Riot in Juvenile Prison (1959, USA)

Riot in Juvenile Prison - a bunch of rioters, including Virginia Aldridge as Kitty and Scott Marlowe as Eddie Bassett

Let’s face it – for a movie supposedly about a riot in a juvenile prison there’s precious little rioting, far too few juveniles, and way too much sententious guff about prison reform. Not that that detracts from the film in any way…

The first thing you notice about these 16-year-olds at the Ditman Hall State Training School for Boys is that they all seem to be in their mid-20s. The next thing is how easily you can spot how these mid-20s men ended up in jail; they’re not smart. Early scenes show their leader, Eddie Bassett (Scott Marlowe), whacking the gate operator (who has just let a van out of the prison) over the head. Rather than steal his keys to open the gates, he steals his gun, attacks the warden in order to steal more guns from the warden’s office, then leads a group of inmates in a convoluted escape route through an open drain, whereupon they are fired upon by guards, with two of their number shot dead.

They were trying to escape, it seems, because they were beaten and mistreated, all in the name of much-needed discipline. The Governor decides instead on a brave new tack, and appoints Dr Paul Furman MD (Jerome Thor) as the prison’s Social Psychiatry Training Advisor to set the new approach. The warden, Colonel Ernest Walton (John Hoyt) is left in situ to ensure that there is the right amount of tension at the top as they duel correctional philosophies.

Dr Furman is unconventional. He decides that a co-ed system will encourage normalised behaviour, and imports young girls (also in their mid-20s) from the Larkin Home for Girls. This leads to more tut-tutting from the old school, including one of the girls’ guards, Grace Hartwell (Marcia Henderson), who is grievously concerned about her charges being the subject of a social experiment, but doesn’t object one little bit to the thrust and parry with Dr Furman.

There are the inevitable teething problems, largely the result of rivalry for Eddie’s affections by Kitty (Virginia Aldridge) and Babe (Dorothy Provine), but then Dr Furman’s policies take hold: there are classes and trades being taught, dances and movies and everyone is getting on famously – except Eddie, who resents the way that everyone has stopped bucking the system and fears being psychoanalysed in Dr Furman’s scientific approach to penology. Worse, Dr Furman plans to rid Ditman of all its guards, robbing Eddie of the chance to avenge the death of his two mates who were shot in the earlier escape bid.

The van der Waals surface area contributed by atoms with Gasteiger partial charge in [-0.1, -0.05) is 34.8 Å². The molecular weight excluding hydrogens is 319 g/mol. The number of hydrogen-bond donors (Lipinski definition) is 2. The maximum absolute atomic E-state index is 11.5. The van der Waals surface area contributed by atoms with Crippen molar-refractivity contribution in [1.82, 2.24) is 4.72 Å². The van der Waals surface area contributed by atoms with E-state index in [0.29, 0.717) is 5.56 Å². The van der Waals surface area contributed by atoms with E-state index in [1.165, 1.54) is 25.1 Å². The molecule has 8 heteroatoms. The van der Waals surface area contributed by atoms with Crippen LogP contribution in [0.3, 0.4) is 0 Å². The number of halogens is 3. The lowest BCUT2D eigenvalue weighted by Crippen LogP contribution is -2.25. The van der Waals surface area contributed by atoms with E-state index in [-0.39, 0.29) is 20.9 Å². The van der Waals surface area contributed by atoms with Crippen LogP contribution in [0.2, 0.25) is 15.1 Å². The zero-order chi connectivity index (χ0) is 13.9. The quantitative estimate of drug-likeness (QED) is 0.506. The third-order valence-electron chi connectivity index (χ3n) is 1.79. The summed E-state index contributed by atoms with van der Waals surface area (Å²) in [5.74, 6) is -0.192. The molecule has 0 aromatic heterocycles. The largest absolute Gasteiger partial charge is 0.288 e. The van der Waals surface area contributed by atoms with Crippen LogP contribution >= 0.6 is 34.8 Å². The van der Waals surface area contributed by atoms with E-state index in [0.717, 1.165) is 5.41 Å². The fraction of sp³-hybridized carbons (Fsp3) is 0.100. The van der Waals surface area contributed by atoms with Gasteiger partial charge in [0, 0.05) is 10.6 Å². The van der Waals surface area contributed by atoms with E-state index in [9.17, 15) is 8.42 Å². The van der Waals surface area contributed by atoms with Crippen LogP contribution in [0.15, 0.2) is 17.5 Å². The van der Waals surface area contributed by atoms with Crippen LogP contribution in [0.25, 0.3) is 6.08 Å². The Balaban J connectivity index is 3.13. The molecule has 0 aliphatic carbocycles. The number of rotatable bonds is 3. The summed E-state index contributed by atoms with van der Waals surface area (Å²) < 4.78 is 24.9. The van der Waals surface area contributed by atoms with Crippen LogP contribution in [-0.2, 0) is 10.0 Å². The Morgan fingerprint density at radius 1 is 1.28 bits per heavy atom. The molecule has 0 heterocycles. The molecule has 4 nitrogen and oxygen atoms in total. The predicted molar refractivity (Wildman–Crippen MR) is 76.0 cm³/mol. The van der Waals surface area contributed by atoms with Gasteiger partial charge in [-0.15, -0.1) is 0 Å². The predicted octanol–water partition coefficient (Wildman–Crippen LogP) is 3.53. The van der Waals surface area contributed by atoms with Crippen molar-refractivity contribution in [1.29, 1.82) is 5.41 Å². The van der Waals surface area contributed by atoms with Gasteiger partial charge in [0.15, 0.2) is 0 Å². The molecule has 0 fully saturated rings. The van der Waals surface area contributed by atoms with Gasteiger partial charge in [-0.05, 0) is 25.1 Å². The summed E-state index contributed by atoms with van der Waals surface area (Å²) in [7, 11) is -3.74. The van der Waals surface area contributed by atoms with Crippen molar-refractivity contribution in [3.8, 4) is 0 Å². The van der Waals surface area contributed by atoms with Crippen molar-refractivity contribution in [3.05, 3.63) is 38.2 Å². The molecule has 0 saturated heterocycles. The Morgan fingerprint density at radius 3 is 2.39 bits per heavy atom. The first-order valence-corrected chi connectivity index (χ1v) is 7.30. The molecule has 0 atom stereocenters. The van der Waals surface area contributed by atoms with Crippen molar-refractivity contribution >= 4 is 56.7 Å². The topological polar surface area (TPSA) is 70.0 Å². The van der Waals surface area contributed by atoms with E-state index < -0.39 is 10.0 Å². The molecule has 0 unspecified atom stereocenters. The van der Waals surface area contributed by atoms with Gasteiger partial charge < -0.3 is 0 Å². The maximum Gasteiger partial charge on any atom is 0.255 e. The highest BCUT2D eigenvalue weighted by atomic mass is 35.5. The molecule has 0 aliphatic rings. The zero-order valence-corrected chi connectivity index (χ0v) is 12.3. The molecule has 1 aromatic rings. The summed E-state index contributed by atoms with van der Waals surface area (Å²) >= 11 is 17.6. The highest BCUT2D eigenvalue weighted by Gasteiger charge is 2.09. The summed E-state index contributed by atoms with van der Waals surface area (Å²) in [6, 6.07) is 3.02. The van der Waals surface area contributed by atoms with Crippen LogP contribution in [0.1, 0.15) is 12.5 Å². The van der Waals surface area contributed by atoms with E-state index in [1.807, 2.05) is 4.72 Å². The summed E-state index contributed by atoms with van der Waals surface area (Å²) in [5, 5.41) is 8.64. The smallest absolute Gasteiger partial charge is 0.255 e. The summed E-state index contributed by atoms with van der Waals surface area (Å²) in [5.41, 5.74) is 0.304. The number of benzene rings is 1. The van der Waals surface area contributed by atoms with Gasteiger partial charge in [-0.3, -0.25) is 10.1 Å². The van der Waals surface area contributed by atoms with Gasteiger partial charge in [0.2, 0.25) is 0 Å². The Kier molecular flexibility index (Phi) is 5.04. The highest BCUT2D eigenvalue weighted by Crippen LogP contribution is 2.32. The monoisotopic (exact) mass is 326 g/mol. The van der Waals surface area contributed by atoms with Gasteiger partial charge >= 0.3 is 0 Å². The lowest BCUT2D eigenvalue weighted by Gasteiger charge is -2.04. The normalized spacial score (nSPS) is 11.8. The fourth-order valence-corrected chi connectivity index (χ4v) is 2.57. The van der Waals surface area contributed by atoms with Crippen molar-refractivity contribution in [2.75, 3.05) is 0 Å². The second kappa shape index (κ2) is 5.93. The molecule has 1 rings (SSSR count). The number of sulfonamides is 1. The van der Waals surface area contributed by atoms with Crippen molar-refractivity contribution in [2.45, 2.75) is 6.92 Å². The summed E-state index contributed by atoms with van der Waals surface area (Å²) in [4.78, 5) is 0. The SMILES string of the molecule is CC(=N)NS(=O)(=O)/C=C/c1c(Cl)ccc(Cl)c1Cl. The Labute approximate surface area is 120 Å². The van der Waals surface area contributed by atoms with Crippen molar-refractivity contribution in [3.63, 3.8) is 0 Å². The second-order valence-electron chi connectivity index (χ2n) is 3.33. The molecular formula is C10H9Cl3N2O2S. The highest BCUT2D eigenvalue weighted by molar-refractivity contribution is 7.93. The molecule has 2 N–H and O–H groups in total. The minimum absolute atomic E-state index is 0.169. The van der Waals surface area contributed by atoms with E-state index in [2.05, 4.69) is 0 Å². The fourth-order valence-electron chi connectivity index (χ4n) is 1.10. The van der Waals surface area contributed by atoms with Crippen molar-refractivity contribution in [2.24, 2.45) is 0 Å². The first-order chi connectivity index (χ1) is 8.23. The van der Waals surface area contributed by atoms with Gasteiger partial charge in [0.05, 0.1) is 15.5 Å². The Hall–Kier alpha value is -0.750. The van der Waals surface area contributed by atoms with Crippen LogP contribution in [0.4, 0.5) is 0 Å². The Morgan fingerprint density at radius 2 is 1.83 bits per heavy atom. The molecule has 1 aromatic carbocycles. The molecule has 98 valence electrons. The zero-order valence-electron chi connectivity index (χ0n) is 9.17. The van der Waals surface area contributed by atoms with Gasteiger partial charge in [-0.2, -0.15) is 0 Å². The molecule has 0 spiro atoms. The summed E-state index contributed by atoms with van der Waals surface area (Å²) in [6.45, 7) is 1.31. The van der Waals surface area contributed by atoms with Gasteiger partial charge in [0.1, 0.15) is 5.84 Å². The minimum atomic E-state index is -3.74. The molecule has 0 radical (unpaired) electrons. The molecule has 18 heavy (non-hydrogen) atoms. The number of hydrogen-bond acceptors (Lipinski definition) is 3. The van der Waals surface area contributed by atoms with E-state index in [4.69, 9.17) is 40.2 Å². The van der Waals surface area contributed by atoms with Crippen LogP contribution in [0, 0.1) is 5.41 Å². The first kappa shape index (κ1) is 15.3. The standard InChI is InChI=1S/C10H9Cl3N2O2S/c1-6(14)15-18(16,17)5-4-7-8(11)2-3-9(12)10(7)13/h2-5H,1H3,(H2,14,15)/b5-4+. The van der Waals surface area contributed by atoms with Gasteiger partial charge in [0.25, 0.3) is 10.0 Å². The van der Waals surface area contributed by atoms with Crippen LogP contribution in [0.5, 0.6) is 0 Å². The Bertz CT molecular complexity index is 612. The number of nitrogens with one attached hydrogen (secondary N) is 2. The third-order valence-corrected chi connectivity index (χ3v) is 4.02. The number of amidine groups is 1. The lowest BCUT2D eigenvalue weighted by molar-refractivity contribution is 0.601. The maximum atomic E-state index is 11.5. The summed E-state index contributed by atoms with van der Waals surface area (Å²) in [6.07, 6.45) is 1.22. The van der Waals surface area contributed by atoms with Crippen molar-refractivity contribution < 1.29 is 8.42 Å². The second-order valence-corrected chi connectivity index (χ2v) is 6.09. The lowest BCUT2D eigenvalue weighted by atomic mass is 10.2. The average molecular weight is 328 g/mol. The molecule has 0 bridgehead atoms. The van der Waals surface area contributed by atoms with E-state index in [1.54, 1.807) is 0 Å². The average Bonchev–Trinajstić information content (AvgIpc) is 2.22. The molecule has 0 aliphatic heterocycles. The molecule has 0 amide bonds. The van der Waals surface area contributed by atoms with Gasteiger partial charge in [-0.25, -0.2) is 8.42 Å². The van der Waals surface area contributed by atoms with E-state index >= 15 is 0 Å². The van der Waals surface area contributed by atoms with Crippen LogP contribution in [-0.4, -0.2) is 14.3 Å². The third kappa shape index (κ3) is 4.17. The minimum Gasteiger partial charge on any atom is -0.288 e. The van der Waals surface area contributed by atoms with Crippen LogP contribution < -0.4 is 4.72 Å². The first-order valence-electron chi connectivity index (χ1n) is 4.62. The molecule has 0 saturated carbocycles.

At a dance, the jealous Babe and her co-conspirator, Stu (Dick Tyler) lure Kitty into a storeroom where Stu is about to sexually assault her… until Grace intervenes, just in the nick of time. It’s nonetheless a huge, huge scandal, all over the papers, and Dr Furman is forced to resign.

Col Walton gleefully resumes his iron-fisted regime, and the girls prepare to go back to Larkin.  The hateful Eddie immediately gets his chance to get back at the guard who killed the two kids; he takes him hostage, the 20-year-olds break into the same flimsy gun cabinet that hasn’t been strengthened since the last time it was broken into, and they all embark on a fairly tame riot.

Things aren’t looking good for the hapless guard, until they call for the only man who can talk some sense and decency into these crazy, out-of-control kids – Dr Furman! With Col Walton cowed and impotent, brave Dr Furman strides into the hostage scene and with some straight-talkin’ gets Kitty to talk Eddie and his followers into putting down their weapons.

“Dr Furman had found the key to the hearts of the boys. He had made them realise that there was a decent world waiting for those who earned it,” says the narrator.

This is a warm-hearted 50s flick, full of good looking young men and women, love stories, science, the triumph of a humane correctional approach over a repressive one, a prison that looks like a big house, fights in the making of which certainly no-one one got hurt, and solemn lessons about how even young punks will respond like good boys if treated half decently.

It’s a riot.

Riot in Juvenile Prison #2 - Jerome Thor as Dr Paul Furman and Marcia Henderson as Grace Hartwell Riot in Juvenile Prison #3 - Dorothy Provine as Babe and Dick Tyler as Stu Killion

Posted on July 11th, 2011 at 10:34 pm. Updated on July 11th, 2011 at 10:34 pm.

#415 in the Top 500

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